• Given that, in a 2014 survey of the top 200 retailers 71% said they performed basic or no analytics or reporting [13], this could be highly value additive as retailers build out their analytics strategy to compete with e-commerce

Most importantly however, Euclid must encourage its retail partners to take a stand on privacy. This could take many forms, including providing customers with ways to opt-out of in-store tracking in online communications / receipts, increasing data security, or tightening limits on how long data can be stored. While this could hamstring the effectiveness of the offering, customers have been clear about their hesitance toward in-store tracking and their concerns must be addressed. As digital technology allows marketers to more closely marry the online and physical worlds, these privacy questions will become increasingly important.

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[1] Pew Research. “Smartphone ownership continues to climb in emerging markets” http://www.pewglobal.org/2016/02/22/smartphone-ownership-and-internet-usage-continues-to-climb-in-emerging-economies/. Accessed 11/15/16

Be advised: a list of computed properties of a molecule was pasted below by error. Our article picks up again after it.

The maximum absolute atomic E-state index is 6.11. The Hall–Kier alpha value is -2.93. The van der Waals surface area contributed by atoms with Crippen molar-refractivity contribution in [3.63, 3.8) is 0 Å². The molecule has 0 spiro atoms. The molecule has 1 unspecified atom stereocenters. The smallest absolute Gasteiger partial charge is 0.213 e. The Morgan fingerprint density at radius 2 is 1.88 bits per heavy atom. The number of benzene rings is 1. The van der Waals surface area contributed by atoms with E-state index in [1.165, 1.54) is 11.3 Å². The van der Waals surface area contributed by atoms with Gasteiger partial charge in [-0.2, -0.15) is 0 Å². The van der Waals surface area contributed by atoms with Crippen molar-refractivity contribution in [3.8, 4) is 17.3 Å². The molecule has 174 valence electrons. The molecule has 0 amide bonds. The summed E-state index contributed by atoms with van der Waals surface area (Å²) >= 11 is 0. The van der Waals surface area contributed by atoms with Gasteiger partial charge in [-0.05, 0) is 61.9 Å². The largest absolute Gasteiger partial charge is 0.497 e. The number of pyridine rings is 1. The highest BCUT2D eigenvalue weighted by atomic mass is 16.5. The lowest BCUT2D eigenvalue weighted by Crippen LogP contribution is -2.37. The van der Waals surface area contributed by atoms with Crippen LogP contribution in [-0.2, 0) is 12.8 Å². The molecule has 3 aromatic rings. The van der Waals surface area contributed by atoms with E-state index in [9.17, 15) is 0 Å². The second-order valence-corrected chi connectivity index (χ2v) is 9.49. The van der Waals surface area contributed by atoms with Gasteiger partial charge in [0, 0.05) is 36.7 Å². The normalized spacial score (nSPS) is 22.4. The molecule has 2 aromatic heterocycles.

[2] Euclid Analytics Insight Product Page: http://euclidanalytics.com/product/euclid-insight/. Accessed 11/15/16

[3] Bloomberg. “Apple cuts off a way to secretly track shoppers” http://www.bloomberg.com/news/articles/2014-06-10/apple-cuts-off-a-way-to-secretly-track-shoppers. Accessed 11/15/16

[4] http://www.martechadvisor.com/news/ecommerce/euclid-analytics-redesigns-instore-wifi-experience-with-euclid-connect/. Accessed 11/15/16

[5] Euclid Analytics Connect Product Page: http://euclidanalytics.com/product/euclid-connect/. Accessed 11/15/16

[6] Techcrunch “Euclid Analytics Raises $20M to track consumer behavior in retail store” https://techcrunch.com/2016/01/14/euclid-analytics-raises-20m-series-c-to-track-consumer-behavior-in-retail-stores/. Accessed 11/15/16

[7] http://www.marketwired.com/press-release/new-study-from-euclid-analytics-ekn-research-finds-wi-fis-role-is-expanding-stores-2094765.htm. Accessed 11/15/16

[8] Euclid Analytics Privacy Statement: http://euclidanalytics.com/about/privacy-statement/. Accessed 11/15/16